After 50 km (30 mi.) Check Straps
Our first long trip while towing an EV on a Tow Dolly was interesting. Loading the dolly becomes easier as we familiarize ourselves with the process of forming a ‘basket’ of the webbing used to secure the tires. It is an evolving process that is refined each time we load the car. We’ve learned that the 50 km (30 mile) stop to check and adjust the webbing of the ‘basket’ is critical, since after towing the EV for that relatively short distance, the straps are looser and must be re-tightened. While it may seem to be an inconvenience to have to stop to check, it is far better to do so than to risk having the car loose on the tow dolly. In addition to finding the straps looser, we have had one instance where one strap came off the tire completely and was laying beside the tire on the dolly. Over time we have also refined our method of attaching the straps to the dolly to make them easier to install after the car is loaded and allow the straps to be tightened to secure the car to the dolly. We’ve learned through use, how to install the safety retention chain to the car’s suspension and the dolly frame, so that a loose strap does not result in the car coming off the dolly. A proper inspection at each rest stop is essential, although as we become familiar with the loading and strap tie down procedure, it becomes routine. We’ve also learned that the wiring connection from the EV to the tow dolly need not be very long with about 30 cm (12”) of slack in the wiring sufficient for all turning that the car does while being towed on the dolly.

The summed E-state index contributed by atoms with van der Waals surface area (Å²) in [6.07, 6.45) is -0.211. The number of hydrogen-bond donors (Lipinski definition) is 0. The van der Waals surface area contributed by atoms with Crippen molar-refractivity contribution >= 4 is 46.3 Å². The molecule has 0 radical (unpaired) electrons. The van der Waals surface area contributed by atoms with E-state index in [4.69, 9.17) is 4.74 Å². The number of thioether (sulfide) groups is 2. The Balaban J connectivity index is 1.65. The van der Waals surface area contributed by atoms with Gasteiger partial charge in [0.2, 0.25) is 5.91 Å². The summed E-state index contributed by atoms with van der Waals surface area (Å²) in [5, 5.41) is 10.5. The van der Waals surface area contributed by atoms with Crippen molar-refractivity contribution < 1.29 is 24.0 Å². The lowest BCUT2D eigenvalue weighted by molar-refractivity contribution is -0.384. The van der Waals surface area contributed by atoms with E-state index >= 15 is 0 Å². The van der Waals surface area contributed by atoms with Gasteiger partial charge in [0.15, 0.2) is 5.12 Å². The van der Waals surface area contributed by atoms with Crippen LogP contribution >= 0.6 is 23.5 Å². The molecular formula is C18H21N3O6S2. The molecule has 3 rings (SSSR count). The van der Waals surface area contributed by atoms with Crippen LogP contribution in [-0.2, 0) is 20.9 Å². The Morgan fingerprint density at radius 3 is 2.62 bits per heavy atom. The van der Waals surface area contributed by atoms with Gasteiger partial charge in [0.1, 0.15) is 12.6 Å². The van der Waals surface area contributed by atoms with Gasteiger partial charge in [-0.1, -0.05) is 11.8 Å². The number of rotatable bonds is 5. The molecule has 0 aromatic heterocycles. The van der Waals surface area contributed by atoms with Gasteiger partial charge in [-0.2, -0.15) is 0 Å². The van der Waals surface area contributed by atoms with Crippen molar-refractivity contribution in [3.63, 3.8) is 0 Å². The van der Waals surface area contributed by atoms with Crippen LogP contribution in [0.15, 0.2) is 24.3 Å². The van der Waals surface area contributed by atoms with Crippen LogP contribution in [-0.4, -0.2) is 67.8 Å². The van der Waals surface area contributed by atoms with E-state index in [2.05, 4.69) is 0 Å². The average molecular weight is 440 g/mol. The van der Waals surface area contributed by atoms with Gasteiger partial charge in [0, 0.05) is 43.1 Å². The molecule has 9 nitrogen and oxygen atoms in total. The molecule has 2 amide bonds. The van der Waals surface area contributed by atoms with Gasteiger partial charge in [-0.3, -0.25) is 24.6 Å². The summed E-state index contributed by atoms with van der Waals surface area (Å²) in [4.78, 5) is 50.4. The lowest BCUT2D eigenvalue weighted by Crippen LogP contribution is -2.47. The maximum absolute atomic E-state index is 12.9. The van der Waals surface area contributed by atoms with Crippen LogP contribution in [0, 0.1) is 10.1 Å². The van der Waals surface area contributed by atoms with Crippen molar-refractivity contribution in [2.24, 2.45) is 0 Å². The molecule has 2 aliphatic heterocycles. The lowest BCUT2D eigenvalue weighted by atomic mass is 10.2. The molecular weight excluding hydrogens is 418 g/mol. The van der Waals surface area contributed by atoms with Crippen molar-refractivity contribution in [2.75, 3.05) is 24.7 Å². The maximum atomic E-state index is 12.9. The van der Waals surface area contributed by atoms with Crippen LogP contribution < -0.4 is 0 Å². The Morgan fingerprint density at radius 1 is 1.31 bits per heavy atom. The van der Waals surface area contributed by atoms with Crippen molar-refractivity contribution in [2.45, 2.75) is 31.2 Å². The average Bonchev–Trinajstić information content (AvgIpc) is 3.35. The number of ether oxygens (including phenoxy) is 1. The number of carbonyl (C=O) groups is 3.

Add Rear Lighting to Towed Vehicle
We highly recommend the addition of rear lighting on the EV which is connected to the tow dolly’s lighting wiring that in turn receives its power supply from the RV. With this additional lighting, the bright lighting on the tow dolly combined with the LED lighting on the side and rear of the RV, turns that are signalled result in those following us, giving the required space to allow us to change lanes or merge safely.
Braking is Different
Braking is somewhat different when towing with a tow dolly versus flat towing using an independent tow vehicle braking system. The tow dolly has a surge braking system that needs to sense a difference in speed between the towing RV and the dolly using that surging speed of the dolly relative to the RV to brake the EV. This is slower by nature than a typical electrically or air operated tow vehicle braking system. We’ve never felt as if we did not have any tow vehicle braking, it is delayed in applying the brakes when we apply the brakes in the coach and wait for the surge brake to react to the slowing RV.
Avoid Adding Axle Grease